Updated: Jul 31, 2021
To celebrate World's Oceans Day that falls on June 8th, let us talk about our homework tackling plastic debris in the ocean. It is a long-standing issue, which has nation-states leaders turning their gears to eliminate this issue once and for all. According to IBERDROLA, Vietnam, China, the Philippines, and Indonesia generate most marine plastic debris. The world will feign ignorance that plastic negatively affects the oceanic ecosystem if we do not tackle the plastic debris issue in the sea. Some of the possible impacted ecosystem members are sea turtles, fishes, birds, even coral reefs.
When we think about plastic litter in the ocean, we often blame impulsive littering by irresponsible beach travelers. Or in the case of the countries above, people blame their governments for horrendous waste management systems.
Well – at least that was my assumption for the longest time.
After some research, I realize that is not all to the story. Our communal plastic consumption is just as problematic as inadequate waste management.
As a society, we need to care about the marine plastic debris issue because it affects all three pillars of sustainability: economy, social, and ecological.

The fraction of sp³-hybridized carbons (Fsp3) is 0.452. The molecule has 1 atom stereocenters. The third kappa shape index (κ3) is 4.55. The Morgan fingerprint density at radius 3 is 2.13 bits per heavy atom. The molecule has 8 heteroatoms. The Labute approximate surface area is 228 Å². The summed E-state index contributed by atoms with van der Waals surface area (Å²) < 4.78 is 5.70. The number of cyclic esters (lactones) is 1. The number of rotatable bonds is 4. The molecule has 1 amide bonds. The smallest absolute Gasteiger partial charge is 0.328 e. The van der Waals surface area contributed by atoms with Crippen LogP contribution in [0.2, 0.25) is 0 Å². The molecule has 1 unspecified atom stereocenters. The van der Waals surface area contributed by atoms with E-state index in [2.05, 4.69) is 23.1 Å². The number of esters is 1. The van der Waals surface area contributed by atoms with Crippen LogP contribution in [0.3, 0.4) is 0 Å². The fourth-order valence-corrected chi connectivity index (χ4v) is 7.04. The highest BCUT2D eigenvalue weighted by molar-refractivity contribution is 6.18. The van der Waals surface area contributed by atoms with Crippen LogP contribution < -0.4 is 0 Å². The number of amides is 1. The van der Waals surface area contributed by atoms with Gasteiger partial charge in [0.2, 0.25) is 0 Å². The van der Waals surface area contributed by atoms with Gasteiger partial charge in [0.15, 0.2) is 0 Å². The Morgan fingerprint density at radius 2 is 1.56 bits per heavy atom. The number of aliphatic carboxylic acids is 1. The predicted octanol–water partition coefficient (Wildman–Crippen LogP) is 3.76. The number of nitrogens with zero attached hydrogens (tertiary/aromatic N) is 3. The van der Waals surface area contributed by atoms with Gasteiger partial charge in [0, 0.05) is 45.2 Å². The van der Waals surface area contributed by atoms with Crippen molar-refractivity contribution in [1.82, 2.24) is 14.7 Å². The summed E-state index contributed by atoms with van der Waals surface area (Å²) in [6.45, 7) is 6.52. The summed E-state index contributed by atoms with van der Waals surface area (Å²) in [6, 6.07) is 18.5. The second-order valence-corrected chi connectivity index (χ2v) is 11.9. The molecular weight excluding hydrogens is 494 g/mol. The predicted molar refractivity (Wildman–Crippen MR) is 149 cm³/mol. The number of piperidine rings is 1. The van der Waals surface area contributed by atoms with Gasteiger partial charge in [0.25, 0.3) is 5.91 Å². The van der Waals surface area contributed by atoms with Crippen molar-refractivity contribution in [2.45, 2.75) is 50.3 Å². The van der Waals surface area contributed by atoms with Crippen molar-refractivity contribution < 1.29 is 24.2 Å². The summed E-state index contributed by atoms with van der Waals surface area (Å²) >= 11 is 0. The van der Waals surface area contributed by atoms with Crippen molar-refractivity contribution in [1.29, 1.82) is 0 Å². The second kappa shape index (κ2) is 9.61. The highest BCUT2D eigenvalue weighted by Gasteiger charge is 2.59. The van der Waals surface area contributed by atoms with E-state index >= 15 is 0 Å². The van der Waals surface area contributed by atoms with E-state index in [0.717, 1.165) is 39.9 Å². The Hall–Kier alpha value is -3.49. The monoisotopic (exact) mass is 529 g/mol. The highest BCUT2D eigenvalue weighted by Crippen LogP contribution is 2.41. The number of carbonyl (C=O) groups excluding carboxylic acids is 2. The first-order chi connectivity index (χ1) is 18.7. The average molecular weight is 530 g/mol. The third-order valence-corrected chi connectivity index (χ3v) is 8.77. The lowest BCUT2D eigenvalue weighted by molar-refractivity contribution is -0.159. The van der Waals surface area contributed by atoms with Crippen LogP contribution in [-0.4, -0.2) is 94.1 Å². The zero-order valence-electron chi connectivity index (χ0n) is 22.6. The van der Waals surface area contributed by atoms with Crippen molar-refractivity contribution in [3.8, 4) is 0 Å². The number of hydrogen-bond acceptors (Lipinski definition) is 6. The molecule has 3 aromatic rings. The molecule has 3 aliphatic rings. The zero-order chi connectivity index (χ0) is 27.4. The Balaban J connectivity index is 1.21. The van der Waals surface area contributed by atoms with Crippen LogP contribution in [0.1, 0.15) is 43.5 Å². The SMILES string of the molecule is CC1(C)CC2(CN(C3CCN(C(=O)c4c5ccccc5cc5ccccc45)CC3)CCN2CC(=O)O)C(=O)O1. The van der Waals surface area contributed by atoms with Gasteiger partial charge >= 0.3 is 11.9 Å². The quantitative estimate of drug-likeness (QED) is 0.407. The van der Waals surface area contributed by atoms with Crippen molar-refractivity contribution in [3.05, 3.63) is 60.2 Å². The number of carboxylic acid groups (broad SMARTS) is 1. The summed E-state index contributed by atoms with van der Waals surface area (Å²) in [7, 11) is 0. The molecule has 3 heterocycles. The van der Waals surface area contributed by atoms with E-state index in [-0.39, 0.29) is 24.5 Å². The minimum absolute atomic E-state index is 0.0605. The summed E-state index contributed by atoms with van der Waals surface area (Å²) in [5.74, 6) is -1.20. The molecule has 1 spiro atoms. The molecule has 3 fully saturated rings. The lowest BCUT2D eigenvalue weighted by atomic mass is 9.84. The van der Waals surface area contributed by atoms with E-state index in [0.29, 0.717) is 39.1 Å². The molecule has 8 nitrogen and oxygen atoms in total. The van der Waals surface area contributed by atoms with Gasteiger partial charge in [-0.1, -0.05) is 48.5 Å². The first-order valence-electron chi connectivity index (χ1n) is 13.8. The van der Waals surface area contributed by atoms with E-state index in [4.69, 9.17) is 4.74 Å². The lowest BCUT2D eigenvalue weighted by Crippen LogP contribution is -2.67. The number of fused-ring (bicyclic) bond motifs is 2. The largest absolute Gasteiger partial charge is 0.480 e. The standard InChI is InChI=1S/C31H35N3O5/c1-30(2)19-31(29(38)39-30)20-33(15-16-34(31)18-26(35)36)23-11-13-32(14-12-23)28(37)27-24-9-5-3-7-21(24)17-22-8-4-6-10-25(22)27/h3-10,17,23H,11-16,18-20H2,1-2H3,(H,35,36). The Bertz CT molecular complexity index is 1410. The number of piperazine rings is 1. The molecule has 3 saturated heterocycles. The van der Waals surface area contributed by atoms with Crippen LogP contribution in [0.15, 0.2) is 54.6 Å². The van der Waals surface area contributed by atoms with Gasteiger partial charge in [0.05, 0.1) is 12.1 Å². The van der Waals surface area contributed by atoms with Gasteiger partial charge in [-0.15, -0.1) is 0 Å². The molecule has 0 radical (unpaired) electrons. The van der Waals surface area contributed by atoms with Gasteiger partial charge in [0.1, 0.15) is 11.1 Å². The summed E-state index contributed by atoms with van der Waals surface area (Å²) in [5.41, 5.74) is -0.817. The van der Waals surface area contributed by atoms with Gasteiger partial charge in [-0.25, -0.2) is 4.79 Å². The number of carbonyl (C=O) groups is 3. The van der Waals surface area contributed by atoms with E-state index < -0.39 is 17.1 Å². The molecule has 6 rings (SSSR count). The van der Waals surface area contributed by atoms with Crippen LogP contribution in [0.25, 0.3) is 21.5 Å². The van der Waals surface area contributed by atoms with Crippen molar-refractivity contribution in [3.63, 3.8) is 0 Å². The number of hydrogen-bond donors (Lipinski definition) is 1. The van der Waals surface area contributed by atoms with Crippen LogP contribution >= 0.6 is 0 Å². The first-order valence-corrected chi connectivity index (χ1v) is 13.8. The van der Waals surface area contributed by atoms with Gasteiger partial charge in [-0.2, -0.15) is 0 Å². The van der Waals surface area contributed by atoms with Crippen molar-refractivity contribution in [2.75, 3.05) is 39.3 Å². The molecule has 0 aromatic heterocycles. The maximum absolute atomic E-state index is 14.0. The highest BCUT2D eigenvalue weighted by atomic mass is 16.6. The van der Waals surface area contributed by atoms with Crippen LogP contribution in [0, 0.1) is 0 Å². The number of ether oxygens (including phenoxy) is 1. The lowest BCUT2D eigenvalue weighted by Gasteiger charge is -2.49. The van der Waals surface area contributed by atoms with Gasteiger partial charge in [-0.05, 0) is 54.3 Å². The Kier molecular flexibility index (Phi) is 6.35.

Look, I get it. Single-use plastics are easy, cheap and we like using it because it is convenient. Even half of the plastic productions in the world dedicate themselves to producing single-use plastic because of the high market demand. But the reality is those plastic bottles and bags in the ocean can disturb the observation of declining species on top of directly harming the maritime ecosystem.
When we talk about the impact on marine life, it is not limited to the marine ecosystem. For example, think about the fishermen that lose their incomes because they start gaining fewer catches. That is a community-scale economic impact, but what about in the larger context?
According to the United Nations, this issue causes economic impacts to the whole country. Beaches will no longer become an appealing tourism spot. Hence, inviting less and less local and international tourists, who often help increase local income.
Additionally, marine debris interferes with aquafarmers, who gain their income from fish breeding or other oceanic creatures for human consumption. Interference with aquafarming will cause their income to decrease. Naturally, they will lose their ability to help the government maintain a healthy economic balance. In summary, marine plastic debris creates trouble for the fishing industry as a whole.
The Silent Danger of Less Known Plastic Pathways
According to Jambeck et al., collectively, from 192 countries, we yield a total plastic waste of 375 million metric tons in 2010 alone. Out of that number, 4.8 to 12.7 million metric tons of plastic travel to the sea.
So how does our in-land plastic waste reach the ocean?
The truth is, the plastic clutters in the sea do not all come from macroplastics (plastics that are bigger than five millimeters like plastic bags). Did you know that our plastics reach the ocean through other waterways, microplastics distribution, and debris from fishing activities, too?